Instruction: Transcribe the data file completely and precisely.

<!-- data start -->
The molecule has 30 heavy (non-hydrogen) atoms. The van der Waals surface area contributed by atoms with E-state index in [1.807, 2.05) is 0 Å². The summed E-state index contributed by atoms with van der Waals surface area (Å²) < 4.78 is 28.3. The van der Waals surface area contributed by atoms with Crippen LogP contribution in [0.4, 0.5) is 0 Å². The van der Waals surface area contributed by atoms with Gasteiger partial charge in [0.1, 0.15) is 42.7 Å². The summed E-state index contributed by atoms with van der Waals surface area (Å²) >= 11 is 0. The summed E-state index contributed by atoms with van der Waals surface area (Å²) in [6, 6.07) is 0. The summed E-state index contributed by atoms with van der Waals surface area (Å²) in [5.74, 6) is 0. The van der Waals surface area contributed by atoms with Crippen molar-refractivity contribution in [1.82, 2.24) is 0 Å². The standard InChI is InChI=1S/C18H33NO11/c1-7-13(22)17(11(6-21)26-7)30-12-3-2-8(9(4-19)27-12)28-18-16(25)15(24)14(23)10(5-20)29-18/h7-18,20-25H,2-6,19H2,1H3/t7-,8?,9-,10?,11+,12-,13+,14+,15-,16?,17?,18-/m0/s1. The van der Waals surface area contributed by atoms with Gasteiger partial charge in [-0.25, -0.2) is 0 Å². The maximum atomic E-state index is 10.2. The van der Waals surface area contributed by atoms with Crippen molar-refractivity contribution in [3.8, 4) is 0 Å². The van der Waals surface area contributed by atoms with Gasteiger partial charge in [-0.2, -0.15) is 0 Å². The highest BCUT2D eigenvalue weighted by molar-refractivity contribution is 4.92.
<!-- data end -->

The molecule has 30 heavy (non-hydrogen) atoms. The van der Waals surface area contributed by atoms with E-state index in [1.807, 2.05) is 0 Å². The summed E-state index contributed by atoms with van der Waals surface area (Å²) < 4.78 is 28.3. The van der Waals surface area contributed by atoms with Crippen LogP contribution in [0.4, 0.5) is 0 Å². The van der Waals surface area contributed by atoms with Gasteiger partial charge in [0.1, 0.15) is 42.7 Å². The summed E-state index contributed by atoms with van der Waals surface area (Å²) >= 11 is 0. The summed E-state index contributed by atoms with van der Waals surface area (Å²) in [6, 6.07) is 0. The summed E-state index contributed by atoms with van der Waals surface area (Å²) in [5.74, 6) is 0. The van der Waals surface area contributed by atoms with Crippen molar-refractivity contribution in [1.82, 2.24) is 0 Å². The standard InChI is InChI=1S/C18H33NO11/c1-7-13(22)17(11(6-21)26-7)30-12-3-2-8(9(4-19)27-12)28-18-16(25)15(24)14(23)10(5-20)29-18/h7-18,20-25H,2-6,19H2,1H3/t7-,8?,9-,10?,11+,12-,13+,14+,15-,16?,17?,18-/m0/s1. The van der Waals surface area contributed by atoms with Gasteiger partial charge in [-0.25, -0.2) is 0 Å². The maximum atomic E-state index is 10.2. The van der Waals surface area contributed by atoms with Crippen molar-refractivity contribution in [3.8, 4) is 0 Å². The van der Waals surface area contributed by atoms with Gasteiger partial charge in [-0.2, -0.15) is 0 Å². The highest BCUT2D eigenvalue weighted by molar-refractivity contribution is 4.92.